Recently, my husband and I got some good news.

We’d been waiting for it for months, and the waiting, and its attendant anxiety, had been tremendously difficult for us. Although we’d done everything we could to stay positive, we were coming to a bit of a breaking point when we got the word.

Of course I expected to be awash in relief – maybe not immediately, but within hours at least; but a day went by, then two, then three, and nothing.

I continued to feel anxious and ambivalent, labouring through my days as if there were a black cloud over my head, and mine alone.

I started questioning the nature of the news: was it not as good as we’d first thought? Was there some lurking underlying reason to hang on to the worry that had been plaguing us all this time?

And then I became disappointed in myself: had I lost the ability to embrace the good things in life – or welcome them, at the very least? Had I become one of those people who prefer living under the black cloud?

After several days of this kind of torturous myopic musing, my food processor broke.

For some reason, the untimely (and, with any luck, temporary) demise of this beloved appliance pushed me over the edge.

I have always been slightly embarrassed by my affection for my food processor, and I am more so now since my disproportionate reaction to its failure to thrive: I raged, pouted, craved smoothies night and day, and was generally impossible to be around.

But I’m happy to report that, in the days since that cathartic experience, all of my ambivalence towards the initial piece of good news has vanished.

I’m ready to welcome a little hope, and relieved that we are on our way forward after being mired in limbo for far too long.

And although I am devastated about my food processor, I am holding out for a quick and inexpensive repair job – in the meantime, I’ll make do with the immersion blender of dubious origins that’s languishing in the cupboard.

Glorious Soup

With thanks to my friend Catherine, who inspired me to make this after a long conversation about the glory of beets.

6 medium beets, quartered
4 tbsp olive oil
1 onion, finely chopped
2 sticks celery, finely chopped
1 medium carrot, finely chopped
1 tsp ground cardamom
1 tsp ground ginger
6c chicken stock
2 lime leaves or bay leaves (optional)
1c finely chopped fresh dill
1/2c coconut milk
1/2c sour cream
a few sprigs fresh dill, for garnish

Preheat oven to 400 degrees.

Toss beets with 2 tbsp olive oil and place in a shallow, ovenproof dish. Cover with foil and roast about an hour, until very tender.

Heat remaining 2 tbsp oil in a large pot over medium heat. Add onions and cook, stirring, until translucent. Add celery and carrot and continue to cook, stirring, a further 5 minutes or so. Add cardamom, ginger, and stock. Add lime leaves (or bay leaves), if using. Bring to a boil, cover, and reduce heat. Simmer until vegetables are tender, about 20 minutes.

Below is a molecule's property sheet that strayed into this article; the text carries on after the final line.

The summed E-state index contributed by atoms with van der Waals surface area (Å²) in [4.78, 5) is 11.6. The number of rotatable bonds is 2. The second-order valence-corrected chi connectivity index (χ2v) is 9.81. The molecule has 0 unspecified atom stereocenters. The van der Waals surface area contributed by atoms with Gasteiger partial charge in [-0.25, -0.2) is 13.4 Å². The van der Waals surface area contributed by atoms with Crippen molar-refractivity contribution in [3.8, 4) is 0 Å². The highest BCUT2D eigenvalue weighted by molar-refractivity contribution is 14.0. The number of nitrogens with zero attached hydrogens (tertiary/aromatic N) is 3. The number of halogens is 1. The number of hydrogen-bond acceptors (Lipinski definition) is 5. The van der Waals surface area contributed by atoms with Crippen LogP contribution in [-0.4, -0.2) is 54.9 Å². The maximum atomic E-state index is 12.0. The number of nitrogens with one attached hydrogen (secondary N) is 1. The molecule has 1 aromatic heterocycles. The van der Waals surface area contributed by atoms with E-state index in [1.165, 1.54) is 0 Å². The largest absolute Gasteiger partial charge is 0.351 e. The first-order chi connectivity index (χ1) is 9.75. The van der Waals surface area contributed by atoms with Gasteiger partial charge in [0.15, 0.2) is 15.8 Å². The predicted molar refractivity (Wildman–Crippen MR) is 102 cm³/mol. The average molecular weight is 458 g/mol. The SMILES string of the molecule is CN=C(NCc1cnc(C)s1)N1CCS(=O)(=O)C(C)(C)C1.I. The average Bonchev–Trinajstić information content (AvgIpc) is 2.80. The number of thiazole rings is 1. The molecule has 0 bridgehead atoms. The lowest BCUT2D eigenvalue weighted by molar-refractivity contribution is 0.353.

Add beets to soup and use an immersion blender to puree until smooth. Blend in dill, then gently stir in coconut milk and sour cream.

Reheat just until hot – do not boil!

Serve garnished with more sour cream, if desired, and fresh dill sprigs.

girl food.

My daughter adores pink.

Not only is she enamoured of the colour; she is quite convinced that pink is for girls ONLY.

Whenever she tells us that, in her stern, unwavering 3-year-old’s voice, my husband and I duly remind her that there is nothing saying boys can’t also enjoy the beauty of pink, just as girls can sometimes be fond of blue, etc. etc.

While we try to be earnest and attentive when we have this conversation, and our aim overall is to discourage the division of likes and dislikes along gender lines, most of the time we’re content as long as we manage not to encourage it.

And in fact, to be honest with you, often our efforts even in that department are a little half-assed.

Last night, I made the roasted beets you see above. I may have mentioned that my daughter is not inclined to try new foods, and that vegetables are particularly problematic; so I thought I had hit the jackpot when I realized that beets are – yes! – a pink food.

Her eyes widened slightly when I pointed this out.

“Mama,” she said, “does that mean that beets are GIRL food? For girls ONLY?”

My answer came instantly and unflinchingly: “Yes, darling, they are.”

Beets for Girls ONLY

The above photo was taken without the goat cheese topping, because frankly the dish looks a little better that way, but I’m sure you don’t need me to tell you how much better it tastes after it’s been slathered in goat cheese, butter and fresh herbs!

2 bunches beets, peeled and quartered (reserve beet greens for another use)
1 tbsp olive oil
1/4c soft goat cheese
2 tbsp soft unsalted butter
1/2 tsp sea salt
1 tbsp chopped fresh tarragon leaves

Preheat oven to 425 degrees.

Toss beets and olive oil and place in a shallow oven-proof dish. Roast for about 20 minutes, until just barely tender.

While beets are roasting, mash together goat cheese, butter and salt until combined. Stir in tarragon.

Dollop goat cheese mixture over beets and continue to roast a further 10 minutes or so, until beets are quite tender and cheese it golden in parts.

Serves 3-4 as a side dish.